Making Paper Terrain Models

Three Dimensional Contour Maps from Card


In this post, I'm going to outline my workflow for creating 3D paper relief models, that I use for cards and the like. I'll be using OS Terrain® 50 for the actual topography, but this technique can easily be used for other sources - as long as you can wrangle the data.

Finished Card

The first step is picking a geographical area. One of the most important considerations is how big an area to model. This depends on how big you're going to be printing and constructing later. As a rough guide, my finished paper model measured about 55mm x 85mm, depicting a geographical area of 1.7km x 2.9km: so roughly a 1:34k scale.

My preference is to also pick a landform with enough prominence1 to be interesting. Subjects with enough isolation1 to avoid the need to 'clip' the contours often work better too. i.e if you wanted to model a really long ridge, unless you've got the space to show its entirety there'll become a point where you have to 'clip' it, creating a hard edge. Depending on how true you want your reproduction to be, you can always remove features etc. to optimise for these qualities.

In this example, I'll use Ysgyryd Fawr, the eastern bookend of the Black Mountains. It's an outlier which makes it work quite well.


The final thing to say about selecting a good location, is that often the character of the landscape is only fully apparent when looking at the contour lines, so it might be easier to think of some candidates, and settle once you've seen the data - which is what we'll get onto next.

3D Contours


For this, we're going to need the following

  • OS Terrain® 50

  • QGIS

  • Illustrator / Inkscape / any vector package

  • Printer

  • A4 Paper

  • A4 Card (the thicker, the better)

  • PVA

  • Scalpel


The data acquisition that we're going to go into now is quite specific so just skip over this until we're in the same position if you're using other data.

First, download the terrain data as GML (contours). The OS data is compressed and grouped by hectads2. To find the correct file, you can either use the FSC plugin for QGIS, or this convenient tool.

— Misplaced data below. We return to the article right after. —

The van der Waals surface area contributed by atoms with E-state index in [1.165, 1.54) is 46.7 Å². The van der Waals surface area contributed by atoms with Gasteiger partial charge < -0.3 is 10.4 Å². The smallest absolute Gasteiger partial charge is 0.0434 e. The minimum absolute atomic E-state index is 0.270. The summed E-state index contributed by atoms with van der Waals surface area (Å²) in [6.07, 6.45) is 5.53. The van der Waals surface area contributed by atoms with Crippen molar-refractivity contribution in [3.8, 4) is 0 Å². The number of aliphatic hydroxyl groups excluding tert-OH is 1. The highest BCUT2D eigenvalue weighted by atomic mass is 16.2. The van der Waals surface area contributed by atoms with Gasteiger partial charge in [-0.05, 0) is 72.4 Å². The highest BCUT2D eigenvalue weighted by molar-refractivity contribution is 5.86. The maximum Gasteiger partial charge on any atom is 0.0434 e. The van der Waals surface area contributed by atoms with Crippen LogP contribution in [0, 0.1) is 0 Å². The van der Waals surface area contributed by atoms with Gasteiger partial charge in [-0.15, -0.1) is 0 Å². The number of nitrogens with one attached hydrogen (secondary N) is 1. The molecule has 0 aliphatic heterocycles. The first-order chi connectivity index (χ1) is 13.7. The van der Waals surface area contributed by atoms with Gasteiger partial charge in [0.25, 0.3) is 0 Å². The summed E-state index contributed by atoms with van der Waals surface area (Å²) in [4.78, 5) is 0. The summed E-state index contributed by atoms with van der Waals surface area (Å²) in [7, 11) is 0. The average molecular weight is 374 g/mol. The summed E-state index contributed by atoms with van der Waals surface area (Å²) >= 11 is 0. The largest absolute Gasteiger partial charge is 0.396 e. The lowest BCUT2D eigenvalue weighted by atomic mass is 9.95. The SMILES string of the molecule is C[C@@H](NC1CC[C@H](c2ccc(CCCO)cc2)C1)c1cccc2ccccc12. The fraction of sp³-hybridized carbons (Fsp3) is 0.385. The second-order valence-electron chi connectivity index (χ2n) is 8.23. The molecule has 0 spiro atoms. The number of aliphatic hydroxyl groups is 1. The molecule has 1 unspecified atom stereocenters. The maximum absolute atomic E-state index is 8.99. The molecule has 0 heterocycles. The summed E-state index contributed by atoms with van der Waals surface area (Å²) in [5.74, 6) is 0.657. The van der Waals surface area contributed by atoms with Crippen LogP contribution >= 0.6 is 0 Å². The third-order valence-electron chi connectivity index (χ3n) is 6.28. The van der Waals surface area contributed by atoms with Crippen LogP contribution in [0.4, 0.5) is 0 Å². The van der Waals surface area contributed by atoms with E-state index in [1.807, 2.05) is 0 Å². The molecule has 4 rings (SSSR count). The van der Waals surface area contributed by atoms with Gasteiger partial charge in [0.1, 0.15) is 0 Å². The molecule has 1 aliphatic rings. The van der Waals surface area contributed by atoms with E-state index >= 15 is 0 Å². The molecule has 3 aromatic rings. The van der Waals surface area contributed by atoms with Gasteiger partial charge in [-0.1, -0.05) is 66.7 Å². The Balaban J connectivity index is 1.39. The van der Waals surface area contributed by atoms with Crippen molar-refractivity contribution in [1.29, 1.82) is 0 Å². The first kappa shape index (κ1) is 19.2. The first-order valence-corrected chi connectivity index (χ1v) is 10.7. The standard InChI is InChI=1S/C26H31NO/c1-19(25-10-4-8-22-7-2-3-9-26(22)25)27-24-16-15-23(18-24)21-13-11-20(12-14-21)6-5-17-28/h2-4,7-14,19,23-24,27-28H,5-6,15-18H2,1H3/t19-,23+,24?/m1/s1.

The filename will be in the format ​LL​‌##‌, where ​LL​ represents 2 letters, and the 2 ‌#‌s are each the first digit of the eastings and northings.

To check, the point 54.750647 , -2.1293989, is contained within the file ​NY​‌93‌ as its grid reference is ​NY​ ‌9‌1769 ‌3‌9529.

Either way, extract the corresponding file and proceed. If the area you want to use spans multiple files, extract them both and we'll combine them shortly.


Create a new project in QGIS, it'll make life much easier if you also add a base map to orientate yourself. Layer -> Add Layer -> Add XYZ Layer…; OSM is always a good choice.

Now open the .gml files you've extracted. When QGIS prompts you to Select Vector Layers to Add..., for each file just select the ContourLine, we don't need spot heights. Zoom to the correct area, and you should be able to see the contours overlaid on the basemap.

image showing contour lines on basemap

Now we have the data in QGIS, but if you start selecting things, data that spans multiple files is disconnected. We can fix that by running

  1. Merge Vector Layers
  2. Dissolve (using propertyValue as the field)
  3. Multipart to Singleparts

These tools can be found in the Processing Toolbox. Now we should be able to select individual contours.

QGIS Dialogs

Now we need to decide the contours we're going to use. The more layers, the more Z the structure will have, but bear in mind that it'll also grow in the X, Y directions too. This is where the prominence comes in. You'll have to experiment.

Once you've decided on your contours, select them, run Extract Selected Features, and then export the new layer as a .dxf with no symbology.


Now we've finished with QGIS and can move into Illustrator or any other vector software. Import the .dxf file. The scale isn't very important as you're most likely going to resize the contours to your desired real world size.

As we're going to be cutting the contours out of card, it's helpful to explode or denest the individual isolines, so we can cut them out separately. There are plenty of packing algorithms to do this optimally, but considering paper sizes are fixed, it's probably not worth the hassle unless you're dealing with enough contours to need lots of sheets.


Numbering is also helpful as once they've been cut out, the smaller pieces are often indistinguishable.


Most printers can't handle thick card. You'll get away with 150gsm, but the 300gsm Canford card I used for this isn't going to work on a consumer feed-through printer. Instead, print on normal A4 paper, and then use masking tape to fix the template atop the card and cut.

⚠️ When picking the card to use, make sure it isn't 'coated', as the edge is going to be very prominent.

Lightly glue, compressing using something heavy between layers, and that's it!


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